1 2 3 4 5 void Entry(memory_desc* Mem, ...) { GlobalScratchMemory = InitArena(mem->transient); //... } 

This will make it possible to avoid having to pass the scratch arena around everywhere. You will still need to wrap the lifetimes.
54 posts
What is a not terrible way to handle strings in C?
Edited by Randy Gaul on
For my own personal code I ended up hashing the strings before compiling. This sort of technique is just one solution, and I chose it mostly because I thought it would be interesting to try it out and see what happens. The hashes can be checked for collisions before compiling occurs.

For displaying strings I've stored them all in a debug table so tools can lookup and display them.

It's really nice to be able to run a switch statement on what is conceptually a string:

  1 2 3 4 5 6 7 8 9 10 11 12 sid A = SID( "hello" ); switch ( A ) { case SID( "hi" ): break; case SID( "hello" ): break; // control goes here case SID( "greetings" ): break; } 
Bryan Taylor
55 posts
What is a not terrible way to handle strings in C?
hotspur

I'm happy to have fixed sizes on all of the runtime-generated strings (it's what I've been doing so far). There are some user-input strings but they can all be assigned arbitrary max lengths. My biggest pain point is that my code is littered with char Buffer[N] where N is varying all the time, so N is either a magic number or it needs a variable name that needs to be passed to any safe string function.

If you actually have an array buffer (rather than a pointer):
 1 2 #define array_count(a) (sizeof(a)/sizeof((a)[0])) string_t s = MakeString(buffer, array_count(buffer)); 

Then you can resize your buffer as you like, and the size handling will just work. However, if you switch to a pointer at any point, this breaks (rather horribly, because it will still compile and just give you the wrong size).

C++ templates can actually solve the problem as well:
 1 2 3 4 template size_t ArrayCount(char buffer[N]) { return N; } 

This has all the unfortunate effects of templates in general, but if you're using a small number of translation units like HH, the compile overhead isn't actually that bad.

I have another idea... but I've never seen it before:

 1 2 3 4 5 6 #define FixedStringLengthMax 1024 struct fixed_string { int32 Length; char Buffer[FixedStringLengthMax]; }; 

Assuming this is large enough for my runtime string needs, it appears quite convenient.

Now I don't have to pass the capacity to create or append to these since its always the same... awesome!

Except now I'm afraid to blow up the stack. Each string is now 1KB, which seems fine if used judiciously... but I have no idea to what extent stack sizes vary given hardware, OS, etc.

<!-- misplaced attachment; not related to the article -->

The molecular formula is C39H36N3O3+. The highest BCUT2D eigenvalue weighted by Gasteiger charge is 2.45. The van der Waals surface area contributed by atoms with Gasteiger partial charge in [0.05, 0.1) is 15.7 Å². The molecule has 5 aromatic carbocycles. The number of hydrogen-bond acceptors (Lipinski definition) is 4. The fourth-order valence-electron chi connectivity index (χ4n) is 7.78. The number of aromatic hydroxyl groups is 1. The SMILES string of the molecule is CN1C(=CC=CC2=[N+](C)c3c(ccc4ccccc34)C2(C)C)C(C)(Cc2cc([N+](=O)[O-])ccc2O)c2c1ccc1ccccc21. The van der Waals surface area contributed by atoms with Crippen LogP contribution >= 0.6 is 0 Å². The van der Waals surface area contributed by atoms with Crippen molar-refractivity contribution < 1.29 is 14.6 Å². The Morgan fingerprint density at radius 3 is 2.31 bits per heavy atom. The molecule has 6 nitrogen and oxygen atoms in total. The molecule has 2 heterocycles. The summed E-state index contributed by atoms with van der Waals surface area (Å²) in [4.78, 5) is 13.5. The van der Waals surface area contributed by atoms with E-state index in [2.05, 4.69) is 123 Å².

Let's assume you have just a general string type, size, length, and pointer, like this:
 1 2 3 4 5 struct string_t { u64 size; u64 length; char * buffer; }; 

The process of wrapping a stack buffer in this struct is straightforward, but long-winded:
 1 2 3 4 5 char foo_buffer[512]; string_t foo; foo.size = array_count(foo_buffer); foo.length = 0; foo.buffer = foo_buffer; 

Well, you can just wrap that in a macro:
  1 2 3 4 5 6 7 8 9 10 11 #define STACK_STRING(name, count) STACK_STRING_BUFFER(name)[count];\ string_t name;\ name.size = count;\ name.length = 0;\ name.buffer = STACK_STRING_BUFFER(name); //... { STACK_STRING(foo, 512); // 'foo' is now a string with a 512 character buffer. } 

The 'STACK_STRING_BUFFER()' macro just needs to generate a unique name for the buffer.

You want to do this, or something similar, because it makes it a lot easier to do things like strcpy and sprintf properly. (You wrap those calls inside functions dealing with string_t, and then you only ever have to deal with the details in one place.) However, you do need to take care about never calling free() in your string functions in this case (so, no reallocations), but this is an easy enough thing to handle.
8 posts
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What is a not terrible way to handle strings in C?
Thanks for all the great responses. This was definitely the right place to ask.

For stack strings I think I'm gonna go with a macro and a custom string type (from btaylor's reply).

As for offline strings, Randy's post is very interesting (I've been thinking of something along those lines). I am hesitant to make the leap into preprocessor land but the benefits might outweigh the cost.

I will update the thread with any progress or ideas. Thanks for the help everyone.
hugo schmitt
7 posts
from brazil! more used to write python/golang/lua/js and want to try something lower level / more complex for a change
What is a not terrible way to handle strings in C?
Edited by hugo schmitt on
Antirez (author of a pure C database called redis) also wrote about the topic, should be a good read for you: https://github.com/antirez/sds
Ginger Bill
222 posts / 2 projects
I am ginger thus have no soul.
What is a not terrible way to handle strings in C?
Here is what I do for very dynamic strings in C.

https://github.com/gingerBill/gb/blob/master/gb_string.h

https://github.com/gingerBill/gb/blob/master/gb.h#L1367 (Uses custom allocator system)